I booked Amy and I tickets on megabus.com for a bus headed to Cleveland for the Pirates-Indians series. It cost me $3 to go there, and $5 for the return fare, since I booked it a couple weeks in advance. You can’t beat that.
This was my second game of the year at Progressive Field, which is way down from last year when I attended 19.
Upon entering the stadium and looking for baseballs, I found one in Heritage Park in center field. Unreachable with my arm, I used the ‘Cleveland stick’ to reach under the wall and snag this one.
My second ball of the day was a Travis Hafner home run that landed several rows behind me that I was able to grab before a couple of other fans.
Moments later, Hafner hit another home run that I snagged on the fly for ball #3.
A couple minutes after that, I noticed a ball land in the trees of Heritage Park. I ran over and was able to reach in and grab it without the use of any device.
In the meantime, there were a few balls in the bullpen. I ended up glove tricking one of them after at least 10 attempts at knocking the ball closer to the wall. Once the ball was close enough to the wall, I reeled it in for ball #5, and was given a round of applause by those fans who watched the whole ordeal.
When the Pirates came out to hit, one of the Buccos hit a home run that landed on the bullpen roof in center field.
I used the Cleveland stick – which reaches 6 feet (plus at least three feet of my arm length) to just barely reach it.
Less than a minute after snagging ball #6, Daniel McCutchen ran past while doing sprints and flipped a ball up into the stands, right to me. I didn’t even ask for it. Maybe it was my bright gold shirt. Regardless, it was my seventh of the day.
I finished batting practice in left field and was tossed #8 by Jeff Karstens. I had given up asking Jeff Karstens for balls in 2009, because he had completely ignored every request that I ever put in for a ball. I didn’t even ask for this particular ball. A batter hit it off the left field wall, Jeff ran over, picked it up, looked at me, and fired it right to me.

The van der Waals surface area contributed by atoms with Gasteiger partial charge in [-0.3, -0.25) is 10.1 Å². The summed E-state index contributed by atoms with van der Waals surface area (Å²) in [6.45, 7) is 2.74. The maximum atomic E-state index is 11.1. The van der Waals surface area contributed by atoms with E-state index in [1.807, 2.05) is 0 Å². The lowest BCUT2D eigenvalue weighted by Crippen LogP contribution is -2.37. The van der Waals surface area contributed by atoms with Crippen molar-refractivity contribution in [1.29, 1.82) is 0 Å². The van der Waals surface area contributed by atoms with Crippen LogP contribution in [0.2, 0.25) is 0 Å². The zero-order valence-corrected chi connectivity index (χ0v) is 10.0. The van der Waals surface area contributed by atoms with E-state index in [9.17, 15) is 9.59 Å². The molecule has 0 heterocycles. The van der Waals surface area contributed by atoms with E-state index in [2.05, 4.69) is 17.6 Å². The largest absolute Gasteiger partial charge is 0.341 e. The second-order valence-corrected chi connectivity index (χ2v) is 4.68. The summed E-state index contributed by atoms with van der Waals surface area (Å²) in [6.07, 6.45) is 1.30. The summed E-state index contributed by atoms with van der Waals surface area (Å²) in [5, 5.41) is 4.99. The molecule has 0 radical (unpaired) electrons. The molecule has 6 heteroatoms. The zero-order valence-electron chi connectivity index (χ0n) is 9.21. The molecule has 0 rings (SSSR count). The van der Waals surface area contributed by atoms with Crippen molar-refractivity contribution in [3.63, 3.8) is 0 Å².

After batting practice, I was thrown ball #9 in the Pirates bullpen by bullpen catcher Herbie Andrade.
I left right after that, despite needing just one more for double digits. Amy was waiting in the hotel, and I wanted to go out to eat with her.
We went to East 4th street, where there are a few restaurants and was seemingly the only stretch of any street in Cleveland that wasn’t abandoned and boarded up.
We ate at Zocalo – a Mexican restaurant, and it was fantastic. The entrance was a little iffy, but everything else was first class.
After that, we walked back to the hotel room for a brief 15 minute pit stop, and then went back out to explore the city. We walked around for an hour or two, and watched the fireworks after the game from the rooftop on a parking garage downtown.
Those couple hours were by far my favorite of the entire weekend trip.
Game: 9 balls (3 hit, 3 thrown, 3 device)
Season: 227 balls (87 hit, 49 thrown, 56 device, 226 found)
Games: 37 games
Average: 6.14 balls per game
Career: 1,349 balls
I took my first trip to Cleveland on Friday. Last year, I made 19 trips to Cleveland and was a 20 game season ticket holder. I didn’t renew my tickets and plan on making fewer trips this year, even though Progressive Field is one of my favorite stadiums to ballhawk in.
Amy was along with me for a weekend trip, that included a stop in Cleveland, and then two games at Miller Park in Milwaukee on Saturday and Sunday.
When we arrived, the rain had stopped, but when I peeked into the stadium, I saw the tarp out on the field, which is never a good sign – but it was negated by the fact that the cage was up, and there were several Indians out throwing. The only thing that the rain had ruined was early batting practice, meaning easter eggs would be unlikely.
Amy got in line at Gate C, and even though we arrived at 3:50, we were still first in line. I was hoping that maybe batting practice had started so there would be some balls in the seats, but it didn’t.
It ended up costing me a couple balls, because some balls landed in the seats, and I was more focused on finding balls than tracking them. It was an error, but luckily Travis Hafner was in the cage, and he was in fine form today.
Perez has thrown me more baseballs than any during batting practice. He’s probably THE most generous pitcher in terms of distributing souvenirs to fans that I’ve seen. Although Livan Hernandez of the Washington Nationals is a close second. Thanks Chris!
Another teenaged ballhawk had beaten me down there as he was in the section by the bullpen, but he couldn’t find the ball anywhere.
So even though the Indians BP was great, and I started out on fire, it all got evened out by that cold stretch, as I failed to snag another ball during the Indians portion of batting practice.